Why and How to Get a Sunroom for Your Home


A major home makeover could be part of your 2024 plans. There are lots of options to consider, but if you have no problem paying extra for additional space, go for a sunroom.

What’s a Sunroom and Why Get One?

Natural daylight offers numerous benefits, the least of which is to provide you with a healthy dose of vitamin D, which improves your mood and enhances bone health. With a sunroom, you will get an enclosed space surrounded by multiple windows to allow as much natural light as possible.

Also known as a Florida room or solarium, a sunroom provides scenic outdoor views, especially if it’s built overlooking the ocean, wide garden spaces, or cityscapes. Building a sunroom also adds value to your home, allowing for at least a 4% increase in the resale price or even more if your home is located near scenic views. Sunrooms can also help save energy costs due to the amount of natural light they bring in. You won’t have to turn on your lights during the day to illuminate the interior. 

How Much Will a Sunroom Cost?

If you think building a sunroom in your home is a good  project to pursue this year, you may have to set aside extra funds to get things started. Like any other renovation effort, the cost of building a sunroom will depend on the size you prefer, the types of materials to be used, and  the overall complexity of the project.

Smaller sunrooms shouldn’t cost more than $80 per square foot. The smallest you can get is 8X8 which shouldn’t go over $15,000. Again, you could end up paying more based on the materials and the design you chose.

When you reach out to a sunroom contractor, you will be asked to choose between a three-season type and a four-season type. We will look into that later, but all in all, the cost of building a sunroom will also include other factors like the level of expertise of the contractor handling the project and labor. 

Sunroom With Plants

Handy Tips for Installing a Sunroom

The challenge of building a sunroom lies in the fact that it may involve a major modification of your home. 

Choose a good space

Before anything else, check to see if you have ample space for installing a sunroom. You may want to convert an unused room in your house, but this would turn out costlier than building one from scratch.

A more practical approach is to work on open spaces like your patio or porch. However, you will also need to consider where the sunlight comes from. Building a sunroom in places with maximum shade would defeat the project’s purpose, so take your time choosing an appropriate space. 

Know how big you want it

The size of your sunroom will depend entirely on the size of your household and the features and fixtures you want to install. If you intend to use your sunroom for intimate get-togethers, a standard 11×12 space is needed. This should be enough to accommodate a large couch and a coffee table. You can also expand the space if you feel you need more legroom.

Choose between a three-season or four-season type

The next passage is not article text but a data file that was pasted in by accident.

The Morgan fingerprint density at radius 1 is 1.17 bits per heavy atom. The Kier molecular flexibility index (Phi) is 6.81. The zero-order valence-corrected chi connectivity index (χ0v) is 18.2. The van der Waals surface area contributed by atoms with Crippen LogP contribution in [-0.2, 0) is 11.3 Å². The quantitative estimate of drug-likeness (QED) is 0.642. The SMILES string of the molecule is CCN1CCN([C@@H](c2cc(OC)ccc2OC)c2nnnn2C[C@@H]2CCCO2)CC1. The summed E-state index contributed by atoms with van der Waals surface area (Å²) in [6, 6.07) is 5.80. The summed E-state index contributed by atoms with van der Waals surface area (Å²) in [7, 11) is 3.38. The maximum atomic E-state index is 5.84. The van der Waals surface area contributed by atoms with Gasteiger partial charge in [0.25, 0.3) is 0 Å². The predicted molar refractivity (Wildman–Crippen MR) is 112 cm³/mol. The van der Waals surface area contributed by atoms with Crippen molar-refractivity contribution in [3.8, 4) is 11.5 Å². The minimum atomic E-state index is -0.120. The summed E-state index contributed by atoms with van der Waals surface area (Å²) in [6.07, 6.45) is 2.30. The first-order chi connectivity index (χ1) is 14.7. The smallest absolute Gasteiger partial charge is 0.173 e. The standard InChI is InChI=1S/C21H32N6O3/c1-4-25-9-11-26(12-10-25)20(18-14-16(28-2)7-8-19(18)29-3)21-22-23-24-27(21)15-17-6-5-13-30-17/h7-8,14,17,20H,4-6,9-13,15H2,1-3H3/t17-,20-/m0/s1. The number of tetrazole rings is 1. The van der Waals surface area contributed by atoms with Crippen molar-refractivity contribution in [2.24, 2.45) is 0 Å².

Aside from finalizing the design, you will need to pick between a three-season and four-season sunroom. There seems to be no difference appearance-wise, but it matters to make the right choice if temperature control is one of your biggest concerns.

A three-season sunroom costs less to build and provides just enough heat and cold during certain climates. On the other hand, designing for four seasons will provide you with optimal heating and cooling. That’s because this option uses high-quality insulation. The only trade-off to a four-season sunroom is that the overall construction costs are higher.

Choosing between these two types will rely mostly on what you see as practical. If you will not be using the sunroom during the winter, choosing a three-season design would make more sense than building a four-season sunroom you seldomly use all-year.

Pick the features you want

From a mini-bar to a small billiards table, there’s a lot you can customize your sunroom with. If you want to open the space to more sunlight, include a skylight in the overall design. You can also add indoor plants to the interior to balance out the heat and allow for a more refreshing atmosphere. 

A fireplace might be optional, but depending on where you live, you might find it a good addition to the design of the sunroom. You may also need to improve heat retention during the  winter by weatherstripping the area. 

If you’re aiming for a specific theme for your sunroom, pick furniture that matches your preferred style. For a more Caribbean or Mediterranean feel, add wicker or rattan chairs as part of the motif. If you’re looking to infuse the sunroom with Zen aesthetics, go for minimalist furniture as well as a Japanese rock garden in the middle. 

Get a good builder for the job

If you’re unsure how to start your sunroom project from scratch, you can always turn to a reliable builder. In Florida, remodeling contractors like Tampa-based Lifestyle Remodeling specialize in sunroom design and construction. Whether building a new space or opting for a patio enclosure, reaching out to a contractor should spare you from the more complicated parts.


A sunroom is a great investment to pursue. The initial costs are heavy, but the long-term benefits will tell you it’s worth the trouble if it means energizing the interior with sunlight

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